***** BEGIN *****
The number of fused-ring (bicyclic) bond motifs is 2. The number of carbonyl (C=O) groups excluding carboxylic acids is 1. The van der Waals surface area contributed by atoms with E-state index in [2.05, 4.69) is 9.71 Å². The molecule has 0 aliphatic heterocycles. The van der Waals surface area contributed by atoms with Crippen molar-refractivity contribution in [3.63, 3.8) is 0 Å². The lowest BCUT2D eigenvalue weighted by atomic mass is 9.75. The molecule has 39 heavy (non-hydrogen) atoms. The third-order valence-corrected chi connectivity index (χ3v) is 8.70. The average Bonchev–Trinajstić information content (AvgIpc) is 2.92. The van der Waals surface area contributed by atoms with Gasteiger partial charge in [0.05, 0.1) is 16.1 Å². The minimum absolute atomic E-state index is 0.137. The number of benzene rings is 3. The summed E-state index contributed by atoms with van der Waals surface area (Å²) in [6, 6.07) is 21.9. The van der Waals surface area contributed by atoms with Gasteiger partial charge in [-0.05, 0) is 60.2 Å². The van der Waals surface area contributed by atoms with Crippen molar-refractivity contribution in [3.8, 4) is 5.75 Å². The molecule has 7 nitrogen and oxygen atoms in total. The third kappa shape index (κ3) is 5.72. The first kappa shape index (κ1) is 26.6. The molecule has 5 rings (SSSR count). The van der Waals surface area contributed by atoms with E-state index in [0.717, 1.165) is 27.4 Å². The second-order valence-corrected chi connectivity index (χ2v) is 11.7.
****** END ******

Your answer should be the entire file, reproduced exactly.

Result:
The number of fused-ring (bicyclic) bond motifs is 2. The number of carbonyl (C=O) groups excluding carboxylic acids is 1. The van der Waals surface area contributed by atoms with E-state index in [2.05, 4.69) is 9.71 Å². The molecule has 0 aliphatic heterocycles. The van der Waals surface area contributed by atoms with Crippen molar-refractivity contribution in [3.63, 3.8) is 0 Å². The lowest BCUT2D eigenvalue weighted by atomic mass is 9.75. The molecule has 39 heavy (non-hydrogen) atoms. The third-order valence-corrected chi connectivity index (χ3v) is 8.70. The average Bonchev–Trinajstić information content (AvgIpc) is 2.92. The van der Waals surface area contributed by atoms with Gasteiger partial charge in [0.05, 0.1) is 16.1 Å². The minimum absolute atomic E-state index is 0.137. The number of benzene rings is 3. The summed E-state index contributed by atoms with van der Waals surface area (Å²) in [6, 6.07) is 21.9. The van der Waals surface area contributed by atoms with Gasteiger partial charge in [-0.05, 0) is 60.2 Å². The van der Waals surface area contributed by atoms with Crippen molar-refractivity contribution in [3.8, 4) is 5.75 Å². The molecule has 7 nitrogen and oxygen atoms in total. The third kappa shape index (κ3) is 5.72. The first kappa shape index (κ1) is 26.6. The molecule has 5 rings (SSSR count). The van der Waals surface area contributed by atoms with E-state index in [0.717, 1.165) is 27.4 Å². The second-order valence-corrected chi connectivity index (χ2v) is 11.7.